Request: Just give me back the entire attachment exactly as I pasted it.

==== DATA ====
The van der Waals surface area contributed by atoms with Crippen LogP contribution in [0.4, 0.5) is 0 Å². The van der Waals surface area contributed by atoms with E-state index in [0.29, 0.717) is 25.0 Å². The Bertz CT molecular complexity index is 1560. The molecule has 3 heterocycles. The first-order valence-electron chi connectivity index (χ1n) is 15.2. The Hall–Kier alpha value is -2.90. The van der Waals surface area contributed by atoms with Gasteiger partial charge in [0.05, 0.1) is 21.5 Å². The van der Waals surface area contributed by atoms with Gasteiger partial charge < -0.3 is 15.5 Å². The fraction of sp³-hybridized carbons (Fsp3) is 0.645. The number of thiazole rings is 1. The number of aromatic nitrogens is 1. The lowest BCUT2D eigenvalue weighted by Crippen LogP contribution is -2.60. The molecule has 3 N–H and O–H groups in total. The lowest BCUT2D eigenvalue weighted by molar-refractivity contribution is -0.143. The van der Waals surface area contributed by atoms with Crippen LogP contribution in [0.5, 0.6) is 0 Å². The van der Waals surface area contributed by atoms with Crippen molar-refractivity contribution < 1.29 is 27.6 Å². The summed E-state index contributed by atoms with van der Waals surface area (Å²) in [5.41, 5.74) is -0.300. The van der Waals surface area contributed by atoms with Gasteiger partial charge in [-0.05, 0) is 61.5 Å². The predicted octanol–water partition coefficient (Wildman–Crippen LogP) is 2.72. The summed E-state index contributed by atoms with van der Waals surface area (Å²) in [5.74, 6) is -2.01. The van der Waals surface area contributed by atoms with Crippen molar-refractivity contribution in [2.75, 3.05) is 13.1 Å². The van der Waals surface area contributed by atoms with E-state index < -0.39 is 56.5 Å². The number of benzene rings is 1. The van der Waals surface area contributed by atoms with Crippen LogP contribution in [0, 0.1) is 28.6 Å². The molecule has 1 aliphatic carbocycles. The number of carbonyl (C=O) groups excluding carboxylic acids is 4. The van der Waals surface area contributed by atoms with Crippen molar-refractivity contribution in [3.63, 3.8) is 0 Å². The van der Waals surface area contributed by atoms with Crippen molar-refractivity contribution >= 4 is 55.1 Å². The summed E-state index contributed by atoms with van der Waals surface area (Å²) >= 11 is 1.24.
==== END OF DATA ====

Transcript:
The van der Waals surface area contributed by atoms with Crippen LogP contribution in [0.4, 0.5) is 0 Å². The van der Waals surface area contributed by atoms with E-state index in [0.29, 0.717) is 25.0 Å². The Bertz CT molecular complexity index is 1560. The molecule has 3 heterocycles. The first-order valence-electron chi connectivity index (χ1n) is 15.2. The Hall–Kier alpha value is -2.90. The van der Waals surface area contributed by atoms with Gasteiger partial charge in [0.05, 0.1) is 21.5 Å². The van der Waals surface area contributed by atoms with Gasteiger partial charge < -0.3 is 15.5 Å². The fraction of sp³-hybridized carbons (Fsp3) is 0.645. The number of thiazole rings is 1. The number of aromatic nitrogens is 1. The lowest BCUT2D eigenvalue weighted by Crippen LogP contribution is -2.60. The molecule has 3 N–H and O–H groups in total. The lowest BCUT2D eigenvalue weighted by molar-refractivity contribution is -0.143. The van der Waals surface area contributed by atoms with Crippen LogP contribution in [0.5, 0.6) is 0 Å². The van der Waals surface area contributed by atoms with Crippen molar-refractivity contribution < 1.29 is 27.6 Å². The summed E-state index contributed by atoms with van der Waals surface area (Å²) in [5.41, 5.74) is -0.300. The van der Waals surface area contributed by atoms with Gasteiger partial charge in [-0.05, 0) is 61.5 Å². The predicted octanol–water partition coefficient (Wildman–Crippen LogP) is 2.72. The summed E-state index contributed by atoms with van der Waals surface area (Å²) in [5.74, 6) is -2.01. The van der Waals surface area contributed by atoms with Crippen molar-refractivity contribution in [2.75, 3.05) is 13.1 Å². The van der Waals surface area contributed by atoms with E-state index < -0.39 is 56.5 Å². The number of benzene rings is 1. The van der Waals surface area contributed by atoms with Crippen LogP contribution in [0, 0.1) is 28.6 Å². The molecule has 1 aliphatic carbocycles. The number of carbonyl (C=O) groups excluding carboxylic acids is 4. The van der Waals surface area contributed by atoms with Crippen molar-refractivity contribution in [3.63, 3.8) is 0 Å². The van der Waals surface area contributed by atoms with Crippen molar-refractivity contribution >= 4 is 55.1 Å². The summed E-state index contributed by atoms with van der Waals surface area (Å²) >= 11 is 1.24.